The 157 x 75.3 x 8-millimeter, 172-gram phone roughly shares dimensions with the Moto G6 (153.8 x 72.3 x 8.3 and 167 grams). But it’s a different story under the hood — the G7 swaps the G6’s Qualcomm Snapdragon 450 chip for an octa-core Snapdragon 632 clocked at 1.8GHz (with Adreno 506 graphics, 4GB of RAM, and 64GB of storage). Meanwhile, the 6.2-inch Full HD+ LTPS LCD screen has picked up a few pixels — 2,270 x 1,080 pixels compared with the last-gen model’s 2,160 x 1,080 pixels — and it features scratch- and nick-resistant Corning Gorilla Glass.
As for the cameras, there’s a 12-megapixel shooter on the back with phase detection autofocus, a f/1.8 aperture, 1.25-micron sensor size, and a secondary 5-megapixel depth sensor. The module’s accompanied by an LED flash, and unlike the G7 Play, it can shoot up to 4K resolution and slow-motion (120 frames per second) at 720p. There’s less to write home about when it comes to the front camera — it’s of the 8-megapixel variety with a 1.12-micron sensor size and few, if any, other distinguishing hardware features.
Still, both it and the rear-facing camera are more capable than they might appear, thanks to new shooting modes. Auto Smile Capture detects when up to five people in frame are smiling before taking a shot; Cinemagraphs animate only a portion of videos while keeping the rest static; and Spot Color turns backgrounds black and white. Making its debut this year is High-res Zoom, which Motorola claims enhances the sharpness of digitally zoomed-in images, and Hyperlapse, which snaps sped-up motion timelapses.
Like the Moto G7 Play, the Moto G7’s wireless chip is compatible with Bluetooth 4.2 and Wi-Fi 802.11 a/b/g/n 2.4GHz and 5GHz, and as with the G7 Play, NFC is MIA. The 3.5mm headphone jack offers some consolation, as does the 3,000mAh battery with Motorola’s fast-charging 15W Turbo Power tech.
The Moto G7 starts at $299 and is available today in Brazil and Mexico. It will come to European countries in mid-February, after which it’ll roll out in select Asia-Pacific, Latin America, and North America markets.
Moto G7 Plus
It’s worth noting that in select markets (Brazil and Mexico, with Europe to follow in mid-February and Australia and Latin America in the coming months), Motorola’s launching a beefed-up version of the Moto G7, dubbed the Moto G7 Plus — the successor to last year’s Moto G6 Plus. It sports dual 16-megapixel cameras with optical image stabilization, IP54, and a battery that delivers up to 12 hours of power from a 15-minute charge with the included 27W TurboPower adapter.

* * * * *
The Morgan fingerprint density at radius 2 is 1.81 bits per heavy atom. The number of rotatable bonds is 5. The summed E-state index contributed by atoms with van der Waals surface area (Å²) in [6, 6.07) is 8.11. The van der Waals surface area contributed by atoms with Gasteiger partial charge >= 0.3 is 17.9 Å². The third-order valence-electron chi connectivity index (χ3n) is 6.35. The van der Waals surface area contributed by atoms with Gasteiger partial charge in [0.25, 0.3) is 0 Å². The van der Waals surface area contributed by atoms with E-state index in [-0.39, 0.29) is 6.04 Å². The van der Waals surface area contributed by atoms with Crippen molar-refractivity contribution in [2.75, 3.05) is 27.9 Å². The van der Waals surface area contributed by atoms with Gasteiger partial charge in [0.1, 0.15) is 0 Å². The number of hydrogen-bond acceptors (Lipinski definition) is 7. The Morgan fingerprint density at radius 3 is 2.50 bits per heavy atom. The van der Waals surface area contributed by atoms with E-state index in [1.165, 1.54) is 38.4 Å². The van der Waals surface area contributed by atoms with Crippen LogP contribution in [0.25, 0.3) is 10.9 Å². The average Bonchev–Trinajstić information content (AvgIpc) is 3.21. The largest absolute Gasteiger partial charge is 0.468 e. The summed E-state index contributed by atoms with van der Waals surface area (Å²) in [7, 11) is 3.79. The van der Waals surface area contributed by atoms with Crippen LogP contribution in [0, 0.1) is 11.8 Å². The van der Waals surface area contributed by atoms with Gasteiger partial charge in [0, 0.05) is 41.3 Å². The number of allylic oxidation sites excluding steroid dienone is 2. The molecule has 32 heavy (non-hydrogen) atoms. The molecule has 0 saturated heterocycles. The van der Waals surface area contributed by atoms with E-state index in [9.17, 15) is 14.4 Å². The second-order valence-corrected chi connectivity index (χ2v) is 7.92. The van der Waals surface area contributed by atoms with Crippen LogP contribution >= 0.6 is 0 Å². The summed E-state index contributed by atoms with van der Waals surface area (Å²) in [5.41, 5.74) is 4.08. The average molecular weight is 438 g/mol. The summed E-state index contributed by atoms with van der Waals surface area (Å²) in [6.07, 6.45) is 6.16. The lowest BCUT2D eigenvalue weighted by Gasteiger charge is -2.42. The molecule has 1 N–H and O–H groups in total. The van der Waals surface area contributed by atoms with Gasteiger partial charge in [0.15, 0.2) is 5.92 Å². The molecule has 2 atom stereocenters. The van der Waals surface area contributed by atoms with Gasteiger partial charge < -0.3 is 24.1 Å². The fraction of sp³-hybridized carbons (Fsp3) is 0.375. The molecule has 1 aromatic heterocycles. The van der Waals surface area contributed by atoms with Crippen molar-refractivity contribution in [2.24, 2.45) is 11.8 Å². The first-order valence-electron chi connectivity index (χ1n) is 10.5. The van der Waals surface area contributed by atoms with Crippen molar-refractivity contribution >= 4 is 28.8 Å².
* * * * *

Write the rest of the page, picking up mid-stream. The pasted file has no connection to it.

It’s priced at €300 ($340).
Moto G7 Power
Perhaps the most interesting G7 of the bunch is the Moto G7 Power.
Like the G7 Play, it sports an octa-core Snapdragon 632 system-on-chip clocked at 1.8GHz and with an Adreno 506 graphics chip and 3GB of RAM, albeit paired with half the amount of internal storage (32GB). But it’s got a much larger battery onboard — a 5,000mAh model — that the company claims can last up to three days on a charge and deliver up to 9 hours of usage after just 15 minutes of charging.
In most other respects, the G7 Power is comparable to the G7 Play — with the exception of housing that is bigger (159.43 x 76 x 9.3) and heavier (198 grams) to accommodate the larger battery. It sports a 6.2-inch, 1,520 x 720-pixel screen and a single 12-megapixel rear camera with an f/2.0 aperture, phase detection autofocus, a 1.25-micron sensor size, an LED flash that shoots up to 1080p video at 30 frames per second, and an 8-megapixel front-facing camera with an f/2.2 aperture and 1.12-micron sensor size. And it packs a USB Type-C connector for charging and data connectivity, plus a wireless chip with support for Bluetooth 4.2 and 802.11 a/b/g/n 2.4GHz and 5GHz Wi-Fi (but not NFC).
The G7 Power launches today in Brazil and Mexico at a starting price of $250 and will roll out in Europe in mid-February. It’ll come to India, Latin America, and North America in the next few weeks.